The devastatingly destructive earthquake in Japan is being called the largest in the country's "recorded history."
The phrase "recorded history" carries meaning because we humans are a chronicling race. And somehow knowing where an event falls on a timeline and how devastating it is gives us the coordinates of our catastrophe. If the cataclysm can be fixed in time and in space, maybe it helps us wrap our minds around it.
Kit Miyamoto was riding on a train in Tokyo on Friday when a massive earthquake struck off the Japanese coast. Although the earthquake's epicenter was hundreds of miles away, the train came to an immediate halt.
Rather than panicking, Miyamoto recognized that the sudden stop represented an attempt to protect against loss of life. "As soon as the train feels an earthquake of any magnitude, it stops so you will not get derailed," Miyamoto says. "This is the Japanese alarm system at its best."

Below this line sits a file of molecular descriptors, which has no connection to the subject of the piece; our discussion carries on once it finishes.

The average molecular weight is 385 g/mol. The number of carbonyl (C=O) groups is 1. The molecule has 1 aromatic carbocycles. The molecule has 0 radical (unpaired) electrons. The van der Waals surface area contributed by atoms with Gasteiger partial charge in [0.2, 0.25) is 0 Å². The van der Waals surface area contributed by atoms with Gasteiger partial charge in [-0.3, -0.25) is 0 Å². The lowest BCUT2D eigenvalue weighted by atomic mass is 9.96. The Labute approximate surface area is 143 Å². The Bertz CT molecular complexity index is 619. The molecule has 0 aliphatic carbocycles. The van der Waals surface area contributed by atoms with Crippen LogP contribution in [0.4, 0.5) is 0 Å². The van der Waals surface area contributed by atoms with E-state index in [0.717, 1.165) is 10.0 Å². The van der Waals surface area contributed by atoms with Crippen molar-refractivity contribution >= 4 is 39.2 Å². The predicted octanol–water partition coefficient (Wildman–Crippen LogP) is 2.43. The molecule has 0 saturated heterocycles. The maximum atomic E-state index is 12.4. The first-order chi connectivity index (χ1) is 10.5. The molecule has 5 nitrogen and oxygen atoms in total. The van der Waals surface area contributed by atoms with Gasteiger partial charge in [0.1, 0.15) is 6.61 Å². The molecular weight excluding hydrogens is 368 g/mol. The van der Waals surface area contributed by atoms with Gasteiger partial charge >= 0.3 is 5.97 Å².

Sunday, Prime Minister Naoto Kan went on television to say that Japan is facing its largest crisis since World War II. He urged each of Japan's citizens to show resolve as they rebuild the country together.
Here's a quick rundown of conditions being reported in Japan, as it struggles to cope with the after-effects of a powerful earthquake and tsunami:
More than 450,000 people have evacuated areas of northeastern Japan.
There is only one protagonist in Ellen Meister's new novel, The Other Life, but there are two plots. Quinn Braverman is a pregnant suburban mother of a 6-year-old boy, and wife of a down-to-earth guy who owns a fleet of taxis. Quinn is also the single girlfriend of a needy shock jock, who lives in a high-rise apartment in Manhattan.
The thing is, she lives both lives simultaneously and can switch between the two. Ellen Meister spoke to Weekend Edition's Liane Hansen about her romance-meets-fantasy book.